FanHouse’s Tom Krasovic — who’s in pretty entertaining form today — spoke with Red Sox owner John Henry via email today about the state of the Sox. The verdict: Not too good:
“At this point we’ll need another miracle. This team, healthy, is capable . . . However, the injuries we have had have been almost astonishing. I didn’t
think 2006 would ever be replicated. But injuries are a major part of
As is tough competition. It’s easy to forget what with nothing but bad news coming out of Boston lately, but if they were in any other division their 62-47 record would have them in or near first place. But that’s just not good enough in the AL East. Not that any of us — particularly those of us who live in Toronto or Baltimore — have any sympathy whatsoever.
It’s baseball, dudes. It happens.
The Yankees fell behind early to the Orioles on Sunday afternoon, a day after dropping both ends of Saturday’s doubleheader. Their game, as did every other game on Sunday with the exception of the Braves-Cardinals doubleheader, started at 3:05 or 3:10 EDT, a change Major League Baseball recently made to create fairness on the final day of the season.
Girardi is not a fan. Per the Associated Press:
It was cloudy at Camden Yards at 3:05 p.m., but late-afternoon games often make it difficult for batters to see pitches.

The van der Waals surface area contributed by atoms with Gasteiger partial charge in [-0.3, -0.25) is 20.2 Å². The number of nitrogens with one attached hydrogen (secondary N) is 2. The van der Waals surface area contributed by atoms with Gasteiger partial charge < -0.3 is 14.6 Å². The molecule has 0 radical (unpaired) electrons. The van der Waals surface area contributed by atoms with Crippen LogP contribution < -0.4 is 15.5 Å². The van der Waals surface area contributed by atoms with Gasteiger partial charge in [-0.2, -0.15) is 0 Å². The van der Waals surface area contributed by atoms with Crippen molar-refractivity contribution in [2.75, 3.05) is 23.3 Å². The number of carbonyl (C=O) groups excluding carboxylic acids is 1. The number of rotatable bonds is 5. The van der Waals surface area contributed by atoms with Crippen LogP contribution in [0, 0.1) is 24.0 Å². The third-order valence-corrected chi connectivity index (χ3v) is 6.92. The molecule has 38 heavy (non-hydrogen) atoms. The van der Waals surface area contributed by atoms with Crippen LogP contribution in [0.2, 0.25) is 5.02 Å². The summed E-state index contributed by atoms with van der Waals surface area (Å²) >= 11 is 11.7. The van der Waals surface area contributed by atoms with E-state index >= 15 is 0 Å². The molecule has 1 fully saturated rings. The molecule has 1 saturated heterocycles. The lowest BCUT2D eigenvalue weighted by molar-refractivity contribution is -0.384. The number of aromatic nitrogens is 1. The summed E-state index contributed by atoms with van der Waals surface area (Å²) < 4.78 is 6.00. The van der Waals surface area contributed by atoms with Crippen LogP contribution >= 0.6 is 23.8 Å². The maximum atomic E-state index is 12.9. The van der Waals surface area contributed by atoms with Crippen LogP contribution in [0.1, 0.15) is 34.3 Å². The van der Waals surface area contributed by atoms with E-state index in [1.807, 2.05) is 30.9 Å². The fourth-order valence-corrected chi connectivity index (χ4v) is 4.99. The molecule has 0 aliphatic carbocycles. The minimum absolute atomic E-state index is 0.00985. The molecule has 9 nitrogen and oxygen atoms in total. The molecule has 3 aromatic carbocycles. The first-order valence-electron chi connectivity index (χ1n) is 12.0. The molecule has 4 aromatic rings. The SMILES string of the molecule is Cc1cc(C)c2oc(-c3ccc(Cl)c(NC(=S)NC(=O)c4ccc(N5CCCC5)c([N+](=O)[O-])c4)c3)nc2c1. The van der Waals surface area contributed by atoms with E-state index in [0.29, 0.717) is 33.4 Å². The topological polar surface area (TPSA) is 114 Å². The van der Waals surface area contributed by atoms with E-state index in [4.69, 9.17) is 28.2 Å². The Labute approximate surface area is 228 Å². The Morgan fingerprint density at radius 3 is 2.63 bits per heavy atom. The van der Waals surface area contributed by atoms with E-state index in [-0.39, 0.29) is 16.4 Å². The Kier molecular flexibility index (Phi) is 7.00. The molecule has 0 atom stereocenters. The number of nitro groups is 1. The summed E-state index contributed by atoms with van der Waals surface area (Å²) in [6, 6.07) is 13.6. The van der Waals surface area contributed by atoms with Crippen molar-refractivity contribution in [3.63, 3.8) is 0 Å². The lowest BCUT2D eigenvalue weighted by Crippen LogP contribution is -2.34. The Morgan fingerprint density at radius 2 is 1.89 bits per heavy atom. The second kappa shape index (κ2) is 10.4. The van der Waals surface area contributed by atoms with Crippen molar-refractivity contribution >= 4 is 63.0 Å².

Girardi said, “Here’s the thing that bothers me: If it’s a sunny day you’re playing in shadows.”
He added, “If it’s the most important game of the year to get in, I don’t think that’s right.”
Understanding the idea is for every team to play at the same time, Girardi said, “Then play all night games.”
One wonders if MLB had scheduled Sunday’s slate of games for the night, if Girardi would have instead complained about batters losing fly balls in the stadium lights. Furthermore, both teams have to play in the same conditions.
Marlins outfielder Ichiro Suzuki was given an opportunity to play a new position in Sunday’s series finale against the Phillies. After the Phillies rallied to take a 6-2 lead in the seventh, the Marlins let Suzuki take the hill in the eighth. And, in news that surprises no one, he was impressive.
Though Suzuki gave up a run on two hits, he flashed a fastball that hit the mid-80’s and a breaking ball with some bite.
Suzuki, who turns 42 years old later this month, is 65 hits of 3,000 in his major league career. The Marlins are interested in bringing him back in 2016.